ZB sets aside ZWL$700m kitty for agric

LIVINGSTONE MARUFU

Listed financial services group, ZB Financial Holdings has set aside a ZWL$672.7m kitty to fund the 2020/21 agricultural season in a major boost for the sector which has been begging for funding.

The support by the Zimbabwe Stock Exchange-listed group to local farmers is meant to boost output and dovetails into the government’s plea for the private sector to fund agriculture after it abandoned command agriculture.

The cash injection by ZB comes at a time when most farmers are struggling to access funding from banks due to stringent conditions set by financial institutions and failure by farmers to use the 99-year leases as collateral.

ZB chief executive Ron Mutandagayi told Business Times that the bank has increased the agriculture loan book to nearly ZWL$700m this season from ZWL$150m last year due to inflation.

This, Mutandagayi said, would enable farmers, even those without security, to get a chunk.

“This year we have invested up to ZWL$672.7m into the agriculture sector as we move to improve productivity on farms and help to resuscitate the sector,” Mutandagayi said.

We have invested ZWL$132.5m into tobacco farming, ZWL$135m into beef production, ZWL$30m into dairy, ZWL$82.5m on plantations, ZWL$80m on poultry and the balance to other crops.”

ZB is targeting individuals and agro processors to take up the loans for this upcoming agriculture season.

Mutandagayi said the interest rate for the loans will be at 35% per annum.

Mutandagayi said despite ZB coming up with stringent rules on lending security some farmers without security can benefit from agrobills, structured guarantees and overdrafts.

This targets farmers who are producing but lack security.

ZB, alongside CBZ, are some of the biggest investors in agriculture. CBZ is also heavily involved in the agriculture sector.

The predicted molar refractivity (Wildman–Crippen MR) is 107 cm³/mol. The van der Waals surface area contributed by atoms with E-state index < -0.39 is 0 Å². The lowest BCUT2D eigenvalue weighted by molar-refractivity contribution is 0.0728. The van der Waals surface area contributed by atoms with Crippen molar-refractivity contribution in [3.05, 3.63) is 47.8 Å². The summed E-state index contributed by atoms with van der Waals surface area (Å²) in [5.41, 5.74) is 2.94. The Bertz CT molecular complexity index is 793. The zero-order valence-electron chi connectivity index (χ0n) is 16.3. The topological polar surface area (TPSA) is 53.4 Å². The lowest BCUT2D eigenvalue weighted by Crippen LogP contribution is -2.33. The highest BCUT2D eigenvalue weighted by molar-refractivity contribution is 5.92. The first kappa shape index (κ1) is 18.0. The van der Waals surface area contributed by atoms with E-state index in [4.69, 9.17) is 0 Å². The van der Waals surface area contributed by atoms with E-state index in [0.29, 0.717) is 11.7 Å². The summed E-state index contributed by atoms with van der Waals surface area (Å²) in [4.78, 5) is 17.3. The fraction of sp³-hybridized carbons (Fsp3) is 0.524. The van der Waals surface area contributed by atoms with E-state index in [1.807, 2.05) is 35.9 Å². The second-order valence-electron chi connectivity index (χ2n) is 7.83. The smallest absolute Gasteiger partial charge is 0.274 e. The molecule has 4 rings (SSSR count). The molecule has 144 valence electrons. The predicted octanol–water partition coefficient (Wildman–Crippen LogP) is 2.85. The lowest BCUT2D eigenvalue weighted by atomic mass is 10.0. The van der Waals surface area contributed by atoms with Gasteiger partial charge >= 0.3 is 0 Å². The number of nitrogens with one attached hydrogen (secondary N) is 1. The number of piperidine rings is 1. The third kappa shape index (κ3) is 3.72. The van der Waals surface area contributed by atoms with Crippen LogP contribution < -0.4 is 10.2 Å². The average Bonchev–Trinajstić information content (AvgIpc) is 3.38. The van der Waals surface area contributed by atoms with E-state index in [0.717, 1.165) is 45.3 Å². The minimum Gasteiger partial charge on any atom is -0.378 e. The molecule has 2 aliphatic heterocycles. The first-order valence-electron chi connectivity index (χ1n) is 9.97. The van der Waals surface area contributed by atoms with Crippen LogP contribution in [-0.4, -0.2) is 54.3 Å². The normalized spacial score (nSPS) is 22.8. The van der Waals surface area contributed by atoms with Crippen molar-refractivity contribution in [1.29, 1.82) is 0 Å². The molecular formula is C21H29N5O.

It was and still is one of the main financiers of smart Command Agriculture. Two weeks ago, Business Times, reported that banks are expected to extend loans to farmers amounting to about ZWL$20bn into agriculture for the 2020/2021 summer cropping season to turn around the country’s economic fortunes.

The sector requires US$1bn for the 2020/21 agricultural season. Mutandagayi said ZB will facilitate the funding of farmers to diversify its loan book and assist in increasing productivity to high levels.

The financial institution expects farmers to repay loans at the end of the season after they deliver their crops to various selling boards.

Tobacco sector is most likely going to struggle in terms of funding as most merchants failed to repay offshore loans due to the failure by tobacco farmers’ to fulfill their obligations.

The tobacco industry is another sector which ZB is looking into exploring due to interests from various merchants to apply for loans locally.

“We have received a lot of applications from various tobacco merchants but we are still looking into the matter and will see the way forward in the near future,” Mutandagayi said.

In the 2018 summer cropping season, ZB invested US$20m into agriculture.

Mutandagayi said farmers should invest in irrigation to remove overdependence on rain-fed agriculture so that the farmers can be cushioned from droughts.

The listed financial institution is looking at providing capital expenditure but such funding requires a longer tenure with farmers asking for anything between three and fiveyear money.

The group will fund the setting up of irrigation facilities to enable farmers to produce all year round and improve productivity.

The financial institution said if it can get a credit that is a five-year line, seven-year line or 10-year line then it will begin to take care of those needs for longer term funding but at the moment it’s principally short-term capital.

Government has identified agriculture as one of the backbones of the economy alongside mining and tourism.

In 2021, the agriculture sector is projected to grow by 11.3%, riding on favourable weather forecasts, timely financing, mechanisation and better capacitation of farmers through extension services and training, according to the 2021 pre-Budget Strategy Paper.

“However, this growth target of 11.3% is on the lower side than the sector policy targets. Successful implementation of sectors policy strategy will result in higher agricultural output for the next three years with positive impact on GDP,” Finance minister Mthuli Ncube said.

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